…as you know what kind of men we were among you for your sake.
And you became followers of us and of the Lord, having received the word in much affliction, with joy of the Holy Spirit (I Thess. 1:5-6).
What kind of man was Paul? In I Cor. 11:1 he exhorts the people of Corinth to “imitate me…” wow! Immediate thought mind tend toward overconfidence; perhaps even proudly so.
But we must read the full statement. “Imitate me, just as I also imitate Christ.” Ah, the later changes everything. Paul is describing that his identity is absolutely bound up with Christ Jesus.
He was a man of Christ and therefore the gospel of Christ. This gospel was the center of his life. He was a man, not focused on the kingdom of the Roman Empire, nor on the Caesar of the empire, nor of the fabulous and very daily advantages and pleasures of the culture for an esteemed citizen of the empire. No, quite the contrary. Paul was a man who followed another king, not Caesar. He was a man who was not of this world. He was not after satisfying his own passions or the lust of personal pleasure. He did not attempt to win the approval of the community surrounding him. Paul’s hope was his approval of Christ. His teaching reflected that the only long lasting, eternal hope was that found solely and wonderfully in Christ.
Paul’s life reflected such truth without contradiction. His life was bound up with Christ. He lived in such a way that reflected the reality of another world. That is the kind of man Paul proved to be among them. He glorified God by witnessing to the reality of the kingdom of God in the face of the very power of the Roman Empire and its domination of the surrounding cultures. His life was bound up with Christ.
And what happened to many of the people in Paul’s presence? They became imitators of Paul and of the Lord. It wasn’t easy. Remember the backdrop of the church in Thessalonica is found in Acts 17. Some of the descriptive words towards the believers in that city who chose to follow Paul—“evil men”, “mob”, “attacking”, “dragged.” No wonder Paul would write “having received the word with much affliction, with joy of the Holy Spirit.” The Thessalonians, to use New Testament language, “took up their cross.”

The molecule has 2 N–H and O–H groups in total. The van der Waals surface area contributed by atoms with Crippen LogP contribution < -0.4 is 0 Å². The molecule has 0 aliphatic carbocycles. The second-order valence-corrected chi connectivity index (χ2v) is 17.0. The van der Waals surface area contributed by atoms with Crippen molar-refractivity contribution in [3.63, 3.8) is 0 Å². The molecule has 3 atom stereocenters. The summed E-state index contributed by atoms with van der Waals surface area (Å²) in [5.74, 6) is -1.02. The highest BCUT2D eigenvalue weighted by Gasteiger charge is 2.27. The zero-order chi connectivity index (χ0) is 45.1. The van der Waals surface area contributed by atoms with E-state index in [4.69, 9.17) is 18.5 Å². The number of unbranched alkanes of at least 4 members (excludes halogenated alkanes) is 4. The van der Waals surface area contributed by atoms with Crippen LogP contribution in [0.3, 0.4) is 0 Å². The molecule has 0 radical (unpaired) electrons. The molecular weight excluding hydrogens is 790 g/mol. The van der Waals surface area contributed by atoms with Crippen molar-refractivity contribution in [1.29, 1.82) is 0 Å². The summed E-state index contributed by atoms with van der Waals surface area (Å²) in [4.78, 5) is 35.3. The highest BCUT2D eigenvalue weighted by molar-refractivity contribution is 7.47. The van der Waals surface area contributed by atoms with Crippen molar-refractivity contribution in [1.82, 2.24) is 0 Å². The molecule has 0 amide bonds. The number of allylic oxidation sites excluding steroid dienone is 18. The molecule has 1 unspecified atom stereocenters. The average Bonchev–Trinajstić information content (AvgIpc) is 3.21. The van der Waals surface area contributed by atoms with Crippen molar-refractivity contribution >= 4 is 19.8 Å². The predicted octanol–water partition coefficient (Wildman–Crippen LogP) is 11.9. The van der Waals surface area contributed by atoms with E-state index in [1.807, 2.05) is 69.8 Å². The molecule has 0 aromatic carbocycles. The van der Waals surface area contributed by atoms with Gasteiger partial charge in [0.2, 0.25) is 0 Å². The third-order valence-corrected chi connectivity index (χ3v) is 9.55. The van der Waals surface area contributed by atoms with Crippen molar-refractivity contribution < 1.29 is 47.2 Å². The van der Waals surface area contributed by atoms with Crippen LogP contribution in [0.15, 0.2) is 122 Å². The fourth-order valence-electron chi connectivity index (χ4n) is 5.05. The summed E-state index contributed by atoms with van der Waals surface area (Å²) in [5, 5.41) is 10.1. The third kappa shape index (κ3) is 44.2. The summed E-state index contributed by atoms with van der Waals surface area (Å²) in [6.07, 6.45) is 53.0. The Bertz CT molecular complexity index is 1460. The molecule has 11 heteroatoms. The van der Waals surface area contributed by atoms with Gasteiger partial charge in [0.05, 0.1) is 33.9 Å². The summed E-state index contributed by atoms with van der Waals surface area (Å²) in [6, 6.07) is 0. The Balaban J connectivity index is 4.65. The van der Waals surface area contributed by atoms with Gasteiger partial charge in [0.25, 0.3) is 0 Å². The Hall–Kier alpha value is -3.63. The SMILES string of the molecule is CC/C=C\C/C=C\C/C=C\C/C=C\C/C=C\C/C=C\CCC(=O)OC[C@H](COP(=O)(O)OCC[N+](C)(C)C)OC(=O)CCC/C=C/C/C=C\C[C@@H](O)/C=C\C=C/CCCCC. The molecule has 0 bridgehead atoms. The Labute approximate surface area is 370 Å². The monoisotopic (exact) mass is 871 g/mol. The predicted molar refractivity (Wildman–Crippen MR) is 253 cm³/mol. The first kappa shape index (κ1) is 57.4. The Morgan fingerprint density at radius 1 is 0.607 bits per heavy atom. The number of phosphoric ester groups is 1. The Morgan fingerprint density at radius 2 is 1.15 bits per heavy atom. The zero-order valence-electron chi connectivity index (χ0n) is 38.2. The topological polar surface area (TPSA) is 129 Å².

This is what it means to be a Christian. You die to yourself and the old way of life in order to live in a way in which your hope is in Christ who transcends the struggles of this world. You look well beyond satisfying your own desires. The one who sincerely calls Jesus “Lord,” lives life intending to submit to Him.
Consider the above verse and the reality of the words “affliction” and “joy” in the same sentence. This is not the language of one living an earth-centered-life. This kind of language makes no sense if your hope is based on the promises of this world. Paul is commenting on a joy beyond words, found in the gospel. One which daily chooses to be lived with submission to the Holy Spirit and God’s Word. It is a joy which comes from a confidence in the forgiveness of sin solely by the Cross of Christ. It is a joy that knows it is God who will make all things right one day.
That day is soon… Heaven is soon and time is short… we’ve been forgiven of sin. That is good news!